Stunning outdoor photos are a hot ticket skill to have in your repertoire. But even with all the gadgets, filters, and tech at our disposal, there are still so many ho-hum photos out there.

For no reason.

It pains me.

Now, please understand that I’m no pro photographer—far from it (and I know it). I have a long way to go before I’d ever be printed in a magazine and I’m always looking for ways to learn from others and improve my skills. What I am saying is: If I can do my very small part in helping to improve the visual world, I am happy to do so.

This three-part guide is my little way to give back to all those who helped me in my journey so far and help (if I can) anyone that’s desperate for some free ideas.

Before we get into the super exciting stuff, though, you need to start with the basics. It might be boring for those who are into instant gratification, but just do it—you’ll be more creative with your camera in the long run if you do.

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Read the manual

Your camera’s manual can feel overwhelming, but you’d be surprised how many new ideas you can pick up in just a few pages if you’re new to photographing. Take one section of the manual at a time to really master it, then move on to the next — this will help you build foundational skills on which your creativity can build on.

 

Take time to get to know your camera

As you continue working with your camera, you’ll understand more about things like shutter lag (the timing between pressing the button and the shutter actually releasing—which is ultra important when you’re trying to capture action!), processing speed (significant if you are trying to capture a lot of photos in a short span of time — such as with continuous shooting mode for action shots), and even battery drain (especially if you’re using your camera in the cold or going into video mode). Knowing the nuances of your camera can help you understand when you need to press the button to actually capture the shot you’ve set up for, help you manage your resources so you have enough power to capture shots later in the day, and more.

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Shoot at the highest quality and resolution setting on your camera

You’ll want to shoot in the highest setting available on your camera. Yes, it’ll eat up more of your memory card, but clarity, details, and color are all important aspects of a photo—something that only gets better the more you allocate resources for. If you’re hoping other people will take notice of your shots, you need to invest in the quality, even if this means you need to grab a  bigger SD card. I usually shoot with at least 32gb SD cards if it’s a short day, more if it’s a full day or overnight.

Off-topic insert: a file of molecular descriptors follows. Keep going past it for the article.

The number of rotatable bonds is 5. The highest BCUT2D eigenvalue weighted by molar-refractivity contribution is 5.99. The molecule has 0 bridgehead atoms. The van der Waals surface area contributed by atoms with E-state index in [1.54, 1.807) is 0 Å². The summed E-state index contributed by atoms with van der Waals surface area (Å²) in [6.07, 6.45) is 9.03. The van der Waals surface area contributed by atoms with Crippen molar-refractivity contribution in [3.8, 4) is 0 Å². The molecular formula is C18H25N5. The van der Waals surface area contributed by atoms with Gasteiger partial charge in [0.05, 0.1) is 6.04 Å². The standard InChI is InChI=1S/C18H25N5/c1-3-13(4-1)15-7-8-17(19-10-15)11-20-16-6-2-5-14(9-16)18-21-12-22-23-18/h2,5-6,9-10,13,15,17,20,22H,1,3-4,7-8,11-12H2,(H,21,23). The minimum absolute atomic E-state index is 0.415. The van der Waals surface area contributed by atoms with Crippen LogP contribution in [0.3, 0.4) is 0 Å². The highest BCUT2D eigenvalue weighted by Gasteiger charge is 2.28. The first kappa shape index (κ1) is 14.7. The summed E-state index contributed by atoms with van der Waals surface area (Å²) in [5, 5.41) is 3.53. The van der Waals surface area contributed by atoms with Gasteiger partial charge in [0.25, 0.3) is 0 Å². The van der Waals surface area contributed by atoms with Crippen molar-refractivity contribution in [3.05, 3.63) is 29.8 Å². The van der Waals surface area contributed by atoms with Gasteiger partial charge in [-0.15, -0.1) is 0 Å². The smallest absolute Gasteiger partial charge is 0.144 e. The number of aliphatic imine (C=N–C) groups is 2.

Try shooting in RAW if you’re going to work in a post-processing program. Though the difference in file size is pretty big compared to shooting in .jpg, it allows for  much  more adjustment, allowing you to make the shots you get even better—at least until you know how to get exactly the shot you want in the field (but even then, it’s standard practice for even seasoned pros to implement post-processing). Either way, go ultimate in quality.

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Learn the rules of good composition

Rule of Thirds (& Beyond)

One of the most basic foundations of composition is using the “rule of thirds.” To start, mentally insert a tic-tac-toe grid into your frame, then line up the most important features on the rows and columns. Try to line up horizons, for instance, either on the bottom third of the photo (e.g. if you are photographing a dramatic sky) or on the top third (e.g. if the foreground has visual impact) rather than straight through the center. If there are any elements that you want to particularly stand out, line them up in any of the four points where horizontal and vertical lines meet.

While using this technique (if you haven’t already) can 10x your photos on its own, it’s really just the beginning of composition. Take it to the next level with the Fibonacci sequence, a.k.a the  golden ratio, which is often seen in nature itself (the spiral of a snail shell is often used as an example). The principle is, again, to line up the most captivating parts of the image with the most powerful visual lines.

Balance

If one side of the photo seems heavy (the left third has the bulk of a mountain, for example) offset it with a very defined sun flare or a tree on the other third. The trick is to look for ways to make the “weight” of each side balanced. You can even use color to help balance (a smaller dark object can have the same visual weight as a larger white object, for example).

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Leading Lines